Genius Loci, 2007-2014
Atlanta Botanical Gardens suite 1-3, lambda archival prints, 30” x 42”
Bridge at Golden Gate Park, San Francisco 20” x 40”
Genius Loci, the genius of the place or disorder of the picturesque is the umbrella for a large body of work stemming from my interest in the Utopian “futuristic” Glasshouses and Conservatories dotted throughout North America and Europe of the 19th and 20th century. These structures blend together “old and new nature… palms, pumps and pistons” and are lodged in our collective imaginations as possible envelopes for Eden. For me they are Barthesian sites of loss and desire.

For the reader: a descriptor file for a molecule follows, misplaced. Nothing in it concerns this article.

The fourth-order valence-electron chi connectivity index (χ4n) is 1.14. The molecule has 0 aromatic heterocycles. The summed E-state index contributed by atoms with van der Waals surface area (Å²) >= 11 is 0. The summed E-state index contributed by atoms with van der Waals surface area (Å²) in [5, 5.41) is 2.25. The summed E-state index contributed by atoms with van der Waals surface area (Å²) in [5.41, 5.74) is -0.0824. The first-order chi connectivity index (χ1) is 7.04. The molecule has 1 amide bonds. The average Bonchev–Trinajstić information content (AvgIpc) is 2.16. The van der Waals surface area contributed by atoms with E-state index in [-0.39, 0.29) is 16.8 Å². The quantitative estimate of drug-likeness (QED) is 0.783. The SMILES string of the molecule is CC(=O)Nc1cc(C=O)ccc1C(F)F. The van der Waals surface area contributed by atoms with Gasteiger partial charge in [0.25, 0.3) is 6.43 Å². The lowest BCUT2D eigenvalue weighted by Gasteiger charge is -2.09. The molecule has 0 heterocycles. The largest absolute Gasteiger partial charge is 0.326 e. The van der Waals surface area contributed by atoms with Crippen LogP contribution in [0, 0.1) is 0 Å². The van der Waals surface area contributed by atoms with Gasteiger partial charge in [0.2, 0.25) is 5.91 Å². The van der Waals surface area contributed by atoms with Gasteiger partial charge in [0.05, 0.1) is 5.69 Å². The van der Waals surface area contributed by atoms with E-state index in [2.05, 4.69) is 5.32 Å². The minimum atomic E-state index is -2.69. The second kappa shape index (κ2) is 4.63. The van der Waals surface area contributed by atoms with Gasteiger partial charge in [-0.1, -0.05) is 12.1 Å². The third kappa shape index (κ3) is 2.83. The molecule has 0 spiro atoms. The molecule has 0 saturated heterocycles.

I was initially drawn to these, cathedral like structures by the architectural features, the spaces and volumes, transparency and reflection and the inscription of the condensation on the glass. Soon, however I found myself distracted and seduced by the somatic experiences of the light, the heat and the earthy smells. The magical gardens, the Utopian Eden’s inverting the inside and outside had triggered in me memories and an unsettling desire to be a part of this contained formal order. Once cognisant of my reaction I began to query the roll of these museums in our imaginations as utopian sites where the “idea” of nature exists, where the architecture functions as authority and monument. For within these built environments, nature undergoes a series of sequential shifts- a process of displacement, diminution and transplantation. It conjures up notions of loss and a revision of our collective memory of what is nature, and what will be nature? Are they theatres of loss or theatres of desire? Must there be an oscillation between the melancholy longing and the analeptic hope? Or is there another more porous, blurred, de-focused understanding that encompasses a boundless amelioration?